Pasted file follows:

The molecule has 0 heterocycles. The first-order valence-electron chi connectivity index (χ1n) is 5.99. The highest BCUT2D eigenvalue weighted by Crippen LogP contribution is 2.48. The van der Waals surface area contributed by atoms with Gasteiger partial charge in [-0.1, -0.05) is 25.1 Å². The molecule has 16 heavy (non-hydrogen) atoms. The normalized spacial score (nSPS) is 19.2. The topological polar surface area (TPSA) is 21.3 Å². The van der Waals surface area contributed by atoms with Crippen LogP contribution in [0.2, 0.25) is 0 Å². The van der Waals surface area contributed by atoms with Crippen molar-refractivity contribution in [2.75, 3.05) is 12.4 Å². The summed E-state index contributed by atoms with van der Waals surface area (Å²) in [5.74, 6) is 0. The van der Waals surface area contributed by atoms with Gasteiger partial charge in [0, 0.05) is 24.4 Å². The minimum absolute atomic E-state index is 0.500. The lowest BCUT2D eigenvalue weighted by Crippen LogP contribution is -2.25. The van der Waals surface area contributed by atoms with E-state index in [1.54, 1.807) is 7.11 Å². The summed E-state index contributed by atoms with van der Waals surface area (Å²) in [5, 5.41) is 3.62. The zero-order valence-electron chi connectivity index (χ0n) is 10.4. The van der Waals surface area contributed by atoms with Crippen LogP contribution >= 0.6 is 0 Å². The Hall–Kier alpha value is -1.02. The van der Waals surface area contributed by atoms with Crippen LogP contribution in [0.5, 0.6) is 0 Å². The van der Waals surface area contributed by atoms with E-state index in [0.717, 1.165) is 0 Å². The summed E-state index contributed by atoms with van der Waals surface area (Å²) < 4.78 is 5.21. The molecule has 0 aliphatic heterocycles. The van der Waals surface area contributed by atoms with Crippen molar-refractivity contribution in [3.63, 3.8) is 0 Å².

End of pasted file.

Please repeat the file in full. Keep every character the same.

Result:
The molecule has 0 heterocycles. The first-order valence-electron chi connectivity index (χ1n) is 5.99. The highest BCUT2D eigenvalue weighted by Crippen LogP contribution is 2.48. The van der Waals surface area contributed by atoms with Gasteiger partial charge in [-0.1, -0.05) is 25.1 Å². The molecule has 16 heavy (non-hydrogen) atoms. The normalized spacial score (nSPS) is 19.2. The topological polar surface area (TPSA) is 21.3 Å². The van der Waals surface area contributed by atoms with Crippen LogP contribution in [0.2, 0.25) is 0 Å². The van der Waals surface area contributed by atoms with Crippen molar-refractivity contribution in [2.75, 3.05) is 12.4 Å². The summed E-state index contributed by atoms with van der Waals surface area (Å²) in [5.74, 6) is 0. The van der Waals surface area contributed by atoms with Gasteiger partial charge in [0, 0.05) is 24.4 Å². The minimum absolute atomic E-state index is 0.500. The lowest BCUT2D eigenvalue weighted by Crippen LogP contribution is -2.25. The van der Waals surface area contributed by atoms with E-state index in [1.54, 1.807) is 7.11 Å². The summed E-state index contributed by atoms with van der Waals surface area (Å²) in [5, 5.41) is 3.62. The zero-order valence-electron chi connectivity index (χ0n) is 10.4. The van der Waals surface area contributed by atoms with Crippen LogP contribution >= 0.6 is 0 Å². The Hall–Kier alpha value is -1.02. The van der Waals surface area contributed by atoms with Crippen LogP contribution in [0.5, 0.6) is 0 Å². The van der Waals surface area contributed by atoms with E-state index in [0.717, 1.165) is 0 Å². The summed E-state index contributed by atoms with van der Waals surface area (Å²) < 4.78 is 5.21. The molecule has 0 aliphatic heterocycles. The van der Waals surface area contributed by atoms with Crippen molar-refractivity contribution in [3.63, 3.8) is 0 Å².